I often get asked about fly tying shows. Usually the shows are part of a larger fly fishing show, a state program on outdoors or something related to the sport of fishing. The questions are always around the benefit of going. My answer is the benefits are endless. Typically these shows have great presentations on fly tying that you can learn a lot from. The best aspect of these shows can be the interaction you have with individual tyers. You can often observe them tying flies and ask questions getting valuable tips that you can use when you tie. Specific questions I often get are on things like....how do you set your wings on streamer flies?.....how do you measure hackles? .....what is the best vise? These questions go on and on. For the new or the seasoned tyer your questions can get answered and its the personal touch that really can benefit those attending the show. I think I've been to over 10 shows both small and large in the last 12 months. They all have been excellent. The interaction I get from the attendees often shapes my fly tying instruction as I make modifications to the classes I volunteer teach for NH Fish and Game. A perfect example was last week someone asked me about measuring hackle on a fly. Yesterday at the NH Fly Fishing Show I decided to teach the Deer Hair Alder fly I blogged about a few months ago. It requires a hackle and can be tricky to size because you are tying in over a slight ramp made from the comparadun hair wing. Before we tied the fly we attached our Whiting Farms hackle gages to out Regal Vise's and when it was hackle time we used them to size our hackles. The class was intermediate tyers and very few of them had used this tool to size their hackle. I was able to explain sizing hackle, downsizing hacks because of the ramp on the fly from the hair and some history on catskill dry fly hackle sizes. All this came for someone asking me a question at a show. Yes there are lots of benefits attending a show some instructional, some for the presenters themselves like me and some getting great deals shopping for materials and gear.
What seems like all too long ago I was working for a big hospital in Nashua, NH. My role was to manage a number of medical facilities around the the southern part of the state. Each week I could count on a trip through New Boston which resulted in a lunch time stop at the old Hunter's Fly Shop. The crew at the shop always said they new what day it was when I showed up.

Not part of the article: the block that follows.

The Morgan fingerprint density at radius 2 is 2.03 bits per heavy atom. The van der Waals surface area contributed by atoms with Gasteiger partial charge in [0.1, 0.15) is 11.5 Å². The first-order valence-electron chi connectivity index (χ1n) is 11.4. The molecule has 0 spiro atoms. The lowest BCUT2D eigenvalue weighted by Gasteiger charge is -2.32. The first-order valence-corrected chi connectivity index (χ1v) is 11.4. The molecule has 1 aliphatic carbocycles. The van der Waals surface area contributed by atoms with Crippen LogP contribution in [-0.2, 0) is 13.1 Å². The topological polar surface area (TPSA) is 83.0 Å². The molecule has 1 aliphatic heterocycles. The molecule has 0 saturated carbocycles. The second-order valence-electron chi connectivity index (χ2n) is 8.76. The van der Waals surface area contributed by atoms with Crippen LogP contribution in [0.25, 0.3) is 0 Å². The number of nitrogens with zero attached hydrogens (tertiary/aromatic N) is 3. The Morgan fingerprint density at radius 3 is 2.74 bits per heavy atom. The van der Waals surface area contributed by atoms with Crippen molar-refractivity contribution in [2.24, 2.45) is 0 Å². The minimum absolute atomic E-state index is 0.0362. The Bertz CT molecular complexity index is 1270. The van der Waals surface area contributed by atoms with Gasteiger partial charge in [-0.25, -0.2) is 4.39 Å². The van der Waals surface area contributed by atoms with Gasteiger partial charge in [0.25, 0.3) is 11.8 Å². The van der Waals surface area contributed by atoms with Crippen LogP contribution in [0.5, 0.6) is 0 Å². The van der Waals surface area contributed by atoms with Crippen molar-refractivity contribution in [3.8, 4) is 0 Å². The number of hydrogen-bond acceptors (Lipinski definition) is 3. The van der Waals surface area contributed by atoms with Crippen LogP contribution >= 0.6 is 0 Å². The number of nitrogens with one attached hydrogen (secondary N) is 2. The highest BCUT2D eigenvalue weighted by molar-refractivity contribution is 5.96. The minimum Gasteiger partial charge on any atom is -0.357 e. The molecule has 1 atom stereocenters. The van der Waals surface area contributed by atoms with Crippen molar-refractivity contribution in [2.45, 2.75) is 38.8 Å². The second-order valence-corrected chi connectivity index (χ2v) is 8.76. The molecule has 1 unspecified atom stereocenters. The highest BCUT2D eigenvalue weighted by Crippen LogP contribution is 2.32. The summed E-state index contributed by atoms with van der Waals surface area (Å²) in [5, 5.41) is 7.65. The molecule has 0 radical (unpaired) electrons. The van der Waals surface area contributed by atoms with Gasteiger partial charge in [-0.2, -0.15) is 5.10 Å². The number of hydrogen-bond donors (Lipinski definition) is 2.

On one visit I stood in front of a wall of fly capes trying to decide which one I could afford when no other than Dick Talleur was suddenly standing beside me. He asked me what I was looking at and going to tie. I explained I was trying to buy 2 half capes to tie some Adams patterns to use on the Androscoggin River and in the Errol area. He said come over here and sat down and showed me a pattern he called the Dorato Hare's Ear. He explained that it was named after a friend of his Bill Dorato and tied correctly imitated a caddis fly trying to exit the water. He shared with me it had many of the same materials as an Adams but with a different wing and body. Two things I remember from my lesson was the tail should be shorter than normal with a slight fanning and that you should clip the hackles on the bottom of the fly. The clipping he said should not be excessive with the key to leave a gap and a half in length on the underside of the fly. He explained it allowed the fly to sit lower in the water as if it was struggling to escape and fly away.
I learned a lot that day, got what materials I needed and thanked my friend Dick for the lesson. For me the sharing of information was very important. I remember that day quite clearly and the pattern always is in my fly box and one of my go to flies.
Dorato Hare's Ear
Hook: 12-16 Partridge Dry Fly Supreme
Thread: 6/0 Olive Danville
Tail: Mixed Grizzly and Brown (short and fanning)
Wings: Wood Duck Flank
Body: Medium Hare Ear Dubbing
Hackle: Dark Grizzly and Medium Brown
I decided to branch out and try tying some patterns I have not attempted yet just for practice. I focused on three yesterday from Carrie Stevens. The Will Ketch, General MacArthur and Charles E. Wheeler. Each one incorporates a different aspect of the feather wing fly tying process. From a three colored head to multiple shoulders to gain a coloring effect. More to come!
Scott Biron is a fly tyer from New Hampshire.